In Tripoli, sustained rounds of gunfire erupted just before 6 a.m., along with the sound of heavy artillery, according to a resident reached by phone and other news reports. Journalists' access to the city has been strictly limited by the government, which has invited reporters from a group of foreign news organizations that does not include The Washington Post.

Government officials in the capital denied that fighting had broken out. Televised images and reports showed hundreds of Gaddafi loyalists rallying in the streets, apparently prompted by government announcements of strategic advances.

Mohamad Abed el-Wahhab, a Gaddafi supporter in Tripoli reached by phone, said, "We were in Green Square today celebrating the victory. Praise the lord; our leader is beloved by us. We shouted 'long live Moammar,' 'God is great' and 'Only Libya.' We came in big numbers to celebrate the liberation of our lands."

On the road to Tripoli that passes through Sirte, a band of rebels found their bold march west toward government forces met with superior numbers and firepower under heavy assault. On Sunday, a group moving toward Sirte passed through the village of Bin Jawad, an area rebels said they had liberated the night before. As residents stood outside their houses cheering for the revolution, snipers opened fire from rooftops, rebel fighters said.

"There were locals waving their hands and locals with weapons," said Abdulaali Abduljalil, who suffered a scalp wound. "They trapped us."

Seven fighters were killed. At least 59 wounded were brought to a hospital at Ras Lanuf, and a doctor here said four of the wounded were not likely to survive. "We are not equipped to handle this," said Haitham Gheriani, a volunteer physician.

'We need better weapons'

The chaotic retreat illustrated the often pell-mell nature of rebel operations, in which laborers and teachers with little training are left to find rides to the front in private vehicles. Some of those who charged through Bin Jawad early Sunday, standing in pickup trucks and flashing the ubiquitous two-fingered victory salute, were moving faster than commanders wanted.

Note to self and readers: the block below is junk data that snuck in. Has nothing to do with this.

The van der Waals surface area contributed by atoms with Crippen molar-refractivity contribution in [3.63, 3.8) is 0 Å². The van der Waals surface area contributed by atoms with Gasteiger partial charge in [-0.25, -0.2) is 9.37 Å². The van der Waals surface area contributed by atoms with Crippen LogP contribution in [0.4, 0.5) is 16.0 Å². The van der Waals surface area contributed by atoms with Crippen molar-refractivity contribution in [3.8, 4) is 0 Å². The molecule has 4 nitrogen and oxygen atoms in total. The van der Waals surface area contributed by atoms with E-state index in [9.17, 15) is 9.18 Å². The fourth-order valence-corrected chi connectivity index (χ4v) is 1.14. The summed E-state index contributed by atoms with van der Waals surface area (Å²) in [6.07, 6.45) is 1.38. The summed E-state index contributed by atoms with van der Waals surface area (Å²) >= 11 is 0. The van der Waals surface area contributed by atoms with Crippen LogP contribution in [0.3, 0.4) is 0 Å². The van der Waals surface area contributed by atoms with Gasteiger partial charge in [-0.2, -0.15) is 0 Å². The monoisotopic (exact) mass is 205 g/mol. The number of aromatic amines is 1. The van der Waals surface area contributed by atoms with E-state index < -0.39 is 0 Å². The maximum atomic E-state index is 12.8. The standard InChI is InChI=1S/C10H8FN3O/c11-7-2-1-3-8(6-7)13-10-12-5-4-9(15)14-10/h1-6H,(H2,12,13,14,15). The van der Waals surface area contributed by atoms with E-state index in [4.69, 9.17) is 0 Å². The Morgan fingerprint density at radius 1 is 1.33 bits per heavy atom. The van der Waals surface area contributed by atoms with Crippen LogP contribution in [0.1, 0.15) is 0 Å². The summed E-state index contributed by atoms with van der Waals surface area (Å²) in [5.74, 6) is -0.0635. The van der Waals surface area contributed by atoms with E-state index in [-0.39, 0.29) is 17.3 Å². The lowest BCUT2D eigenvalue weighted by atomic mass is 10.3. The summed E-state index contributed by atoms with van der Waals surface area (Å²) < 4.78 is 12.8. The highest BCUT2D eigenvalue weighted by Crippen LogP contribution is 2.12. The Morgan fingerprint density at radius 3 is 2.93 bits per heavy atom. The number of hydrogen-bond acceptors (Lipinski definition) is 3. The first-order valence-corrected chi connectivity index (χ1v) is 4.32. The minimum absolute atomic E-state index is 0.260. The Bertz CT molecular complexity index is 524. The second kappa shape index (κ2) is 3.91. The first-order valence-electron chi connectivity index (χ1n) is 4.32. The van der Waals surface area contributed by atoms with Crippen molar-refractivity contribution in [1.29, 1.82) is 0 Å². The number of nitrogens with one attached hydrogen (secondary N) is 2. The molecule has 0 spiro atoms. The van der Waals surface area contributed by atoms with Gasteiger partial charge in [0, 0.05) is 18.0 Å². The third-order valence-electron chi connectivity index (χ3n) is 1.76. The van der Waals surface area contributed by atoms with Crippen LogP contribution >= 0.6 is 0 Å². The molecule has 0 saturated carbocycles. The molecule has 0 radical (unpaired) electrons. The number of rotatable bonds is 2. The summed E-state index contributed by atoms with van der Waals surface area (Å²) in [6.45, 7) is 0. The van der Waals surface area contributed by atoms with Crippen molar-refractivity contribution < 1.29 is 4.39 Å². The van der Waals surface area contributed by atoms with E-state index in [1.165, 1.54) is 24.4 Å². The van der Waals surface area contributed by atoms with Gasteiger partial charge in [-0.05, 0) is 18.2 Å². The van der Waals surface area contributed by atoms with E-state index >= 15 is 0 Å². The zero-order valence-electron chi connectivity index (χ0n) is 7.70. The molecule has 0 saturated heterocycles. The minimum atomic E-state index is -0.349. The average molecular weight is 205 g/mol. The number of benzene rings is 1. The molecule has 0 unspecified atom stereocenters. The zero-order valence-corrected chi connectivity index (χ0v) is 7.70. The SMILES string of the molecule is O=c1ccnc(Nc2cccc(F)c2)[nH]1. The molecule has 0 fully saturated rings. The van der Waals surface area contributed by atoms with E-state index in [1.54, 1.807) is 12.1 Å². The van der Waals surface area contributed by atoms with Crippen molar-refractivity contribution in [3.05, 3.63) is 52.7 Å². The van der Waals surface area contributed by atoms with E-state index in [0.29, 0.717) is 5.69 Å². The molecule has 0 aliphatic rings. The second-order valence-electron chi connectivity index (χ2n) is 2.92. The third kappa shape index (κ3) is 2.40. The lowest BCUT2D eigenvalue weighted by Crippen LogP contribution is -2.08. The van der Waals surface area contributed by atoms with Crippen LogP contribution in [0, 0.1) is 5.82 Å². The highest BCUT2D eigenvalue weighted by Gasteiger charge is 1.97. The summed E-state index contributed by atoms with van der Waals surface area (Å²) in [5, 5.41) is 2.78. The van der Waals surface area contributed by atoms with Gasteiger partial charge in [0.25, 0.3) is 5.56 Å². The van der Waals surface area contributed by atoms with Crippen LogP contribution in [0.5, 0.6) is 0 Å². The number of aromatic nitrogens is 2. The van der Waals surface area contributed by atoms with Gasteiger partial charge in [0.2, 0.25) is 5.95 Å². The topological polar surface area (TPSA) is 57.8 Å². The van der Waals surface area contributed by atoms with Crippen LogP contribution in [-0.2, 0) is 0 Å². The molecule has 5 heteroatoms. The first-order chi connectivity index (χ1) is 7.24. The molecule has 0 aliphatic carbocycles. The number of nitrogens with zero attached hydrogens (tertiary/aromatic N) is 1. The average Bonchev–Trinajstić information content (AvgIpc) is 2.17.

"We have a good plan in our fight against Gaddafi. Unfortunately, we don't control all the volunteers," said a former Libyan general who is now a member of the revolutionary military council and asked not to be identified by name. "Sometimes they let emotions rule."

But the rebel army responded to the blow earlier in the day by pouring reinforcements into the fight. By early afternoon, their cars raced toward Bin Jawad. From a truck with a loudspeaker came a request for anyone with a four-wheel drive to haul a rocket launcher to the front. A man pulled to the side of the road, handing out RPGs from his open trunk to the quickly growing crowd.

The engagement continued until dark, with no decisive winner.

A half-hour before sunset, about three miles from the village and just beyond the range of mortar shells that fell with a steady whomp, Salah Merwas took a break from fixing a tire on his green pickup. A delivery worker in the Benghazi vegetable market before he took up arms against the regime, Merwas said he had been at the front since dawn with his machine gun.

"We need better weapons," he said. "They are shooting at us with anti-aircraft guns."

Faiola and Sockol, a special correspondent, reported from Tunis.

© 2011 The Washington Post Company